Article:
November 2015 Issue
Culinary Corner: Legumes
By Jessica Fishman Levinson, MS, RDN, CDN
Vol. 17 No. 11 P. 66
Beans, peas, and lentils provide nutrition and great taste for a variety of dishes.
As a child, I didn't eat many legumes; in fact, I think the only ones I ate were peanuts in the form of peanut butter. Many years later my palate expanded and I now enjoy all sorts of beans, peas, and lentils, as do my children. And it's a good thing we do, since they have much to offer both in nutrition and flavor.
Legumes are rich in protein, complex carbohydrates, and fiber, a trio that accounts for increased satiety, stable blood glucose levels, and assistance in weight management.1,2 Legumes are also a rich source of phytonutrients, with some having even more antioxidant activity than fruits and vegetables.3
The combination of these nutrients is the key to the health benefits of legumes that have been studied thus far. Increased consumption of legumes has been associated with reduced risk of various cancers, including colon, breast, and prostate.4-6 Studies also have revealed the role of legumes in decreasing risk of cardiovascular disease, type 2 diabetes, and obesity.7-9
So there are many good reasons to incorporate beans, peas, and lentils into your diet, not to mention their rich and savory umami flavor. Legumes are well known for their role in bean dips like hummus and in classic pairings like rice and beans, and come winter (and football season) they show up in crockpots of chili, such as the following hearty lentil veggie chili.
— Jessica Fishman Levinson, MS, RDN, CDN, is a New York-based nutrition consultant, writer, and recipe developer, and the founder of Nutritioulicious (www.nutritioulicious.com).
1. McCrory MA, Hamaker BR, Lovejoy JC, Eichelsdoerfer PE. Pulse consumption, satiety, and weight management. Adv Nutr. 2010;1(1):17-30.
2. Jenkins DJ, Wolever TM, Taylor RH, et al. Slow release dietary carbohydrate improves second meal tolerance. Am J Clin Nutr. 1982;35(6):1339-1346.
3. Campos-Vega R, Loarca-Pina G, Oomah BD. Minor components of pulses and their potential impact on human health. Food Res Int. 2010;43(2):461-482.
4. Singh PN, Fraser GE. Dietary risk factors for colon cancer in a low-risk population. Am J Epidemiol. 1998;148(8):761-774.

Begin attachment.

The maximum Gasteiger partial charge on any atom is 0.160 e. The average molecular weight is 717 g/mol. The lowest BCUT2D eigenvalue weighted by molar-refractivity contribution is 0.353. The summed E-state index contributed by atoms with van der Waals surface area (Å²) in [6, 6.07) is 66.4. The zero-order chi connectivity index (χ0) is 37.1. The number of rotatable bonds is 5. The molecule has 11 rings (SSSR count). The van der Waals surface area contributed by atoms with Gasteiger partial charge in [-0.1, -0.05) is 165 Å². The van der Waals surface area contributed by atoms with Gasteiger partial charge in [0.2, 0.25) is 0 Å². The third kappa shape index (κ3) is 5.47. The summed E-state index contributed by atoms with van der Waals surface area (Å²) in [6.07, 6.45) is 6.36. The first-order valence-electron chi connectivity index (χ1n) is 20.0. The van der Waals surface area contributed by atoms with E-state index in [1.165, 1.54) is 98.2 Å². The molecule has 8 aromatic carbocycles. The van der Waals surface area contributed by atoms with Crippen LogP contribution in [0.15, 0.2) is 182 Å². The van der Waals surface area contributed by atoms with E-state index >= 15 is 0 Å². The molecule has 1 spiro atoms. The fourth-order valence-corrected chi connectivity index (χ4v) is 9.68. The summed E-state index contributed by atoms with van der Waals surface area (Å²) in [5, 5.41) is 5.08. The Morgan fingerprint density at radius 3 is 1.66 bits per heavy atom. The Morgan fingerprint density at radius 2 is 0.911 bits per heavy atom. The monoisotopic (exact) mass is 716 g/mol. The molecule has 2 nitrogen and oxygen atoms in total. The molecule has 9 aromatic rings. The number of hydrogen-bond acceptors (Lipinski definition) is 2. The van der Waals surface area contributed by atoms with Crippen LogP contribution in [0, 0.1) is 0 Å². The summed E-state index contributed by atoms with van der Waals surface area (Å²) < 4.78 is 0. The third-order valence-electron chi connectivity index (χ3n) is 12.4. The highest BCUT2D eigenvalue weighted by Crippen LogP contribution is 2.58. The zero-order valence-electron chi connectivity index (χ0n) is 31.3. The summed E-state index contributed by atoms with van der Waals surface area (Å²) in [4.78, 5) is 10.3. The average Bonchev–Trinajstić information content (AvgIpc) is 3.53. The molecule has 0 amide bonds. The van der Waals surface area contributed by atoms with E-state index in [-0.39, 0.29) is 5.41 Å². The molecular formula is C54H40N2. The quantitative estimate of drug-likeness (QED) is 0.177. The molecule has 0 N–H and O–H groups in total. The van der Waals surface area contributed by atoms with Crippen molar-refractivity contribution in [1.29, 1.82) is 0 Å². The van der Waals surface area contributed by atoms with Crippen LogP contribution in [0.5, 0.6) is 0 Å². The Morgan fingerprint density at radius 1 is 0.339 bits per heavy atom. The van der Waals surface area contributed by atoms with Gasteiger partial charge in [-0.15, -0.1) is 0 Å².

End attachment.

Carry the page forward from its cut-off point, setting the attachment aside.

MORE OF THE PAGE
5. Adebamowo CA, Cho E, Sampson L, et al. Dietary flavonols and flavonol-rich foods intake and the risk of breast cancer. Int J Cancer. 2005;114(4):628-633.
6. Mills PK, Beeson WL, Phillips RL, Fraser GE. Cohort study of diet, lifestyle, and prostate cancer in Adventist men. Cancer. 1989;64(3):598-604.
7. Ha V, Sievenpiper JL, de Souza RJ, et al. Effect of dietary pulse intake on established therapeutic lipid targets for cardiovascular risk reduction: a systematic review and meta-analysis of randomized controlled trials. CMAJ. 2014;186(8):E252-E262.
8. Hoissenpour-Niazi S, Mirmiran P, Sohrab G, Hosseini-Esfahani F, Azizi F. Inverse association between fruit, legume, and cereal fiber and the risk of metabolic syndrome: Tehran Lipid and Glucose Study. Diabetes Res Clin Pract. 2011;94(2):276-283.
9. Papanikolaou Y, Fulgoni VL 3rd. Bean consumption is associated with greater nutrient intake, reduced systolic blood pressure, lower body weight, and a smaller waist circumference in adults: results from the National Health and Nutrition Examination Survey 1999-2002. J Am Coll Nutr. 2008;27(5):569-576.
Hearty Lentil Vegetable Chili
This hearty chili uses lentils instead of beans and is filled with veggies high in vitamins A and C. Enjoy topped with shredded cheese or mashed avocado.
Makes 8 12-oz servings
1 T olive oil
2 cups chopped onion
2 cups chopped red, yellow, and orange bell peppers
1 jalapeño pepper, seeded and diced
1 T minced garlic
1 T ground cumin
2 T chili powder
1 tsp sweet paprika
1 tsp ground cinnamon
1 28-oz can crushed tomatoes (preferably no added salt)
2 cups low-sodium vegetable broth
3 cups water
1 16-oz package dried green lentils
2 cups cubed sweet potatoes
1 tsp kosher salt
Freshly ground pepper
1. Heat oil in a Dutch oven or soup pot over medium-high heat. Sauté onions and peppers for five minutes, until onions are translucent and peppers have started to soften.
2. Add garlic, cumin, chili powder, paprika, and cinnamon. Stir until vegetables are well-coated and spices are fragrant, about one minute.
3. Add crushed tomatoes, broth, water, lentils, and sweet potatoes to pot. Stir everything together and bring to a boil.
4. Reduce heat to simmer, cover, and cook for 30 minutes until the lentils and sweet potatoes are soft but not mushy. Season with salt and pepper.
Nutrient Analysis per serving
Calories: 300; Total fat: 3.6 g; Sat fat: 0 g; Trans fat: 0 g; Cholesterol: 0 mg; Sodium: 345 mg; Total carbohydrate: 55 g; Dietary fiber: 14.5 g; Sugar: 9.6 g; Protein: 15.5 g.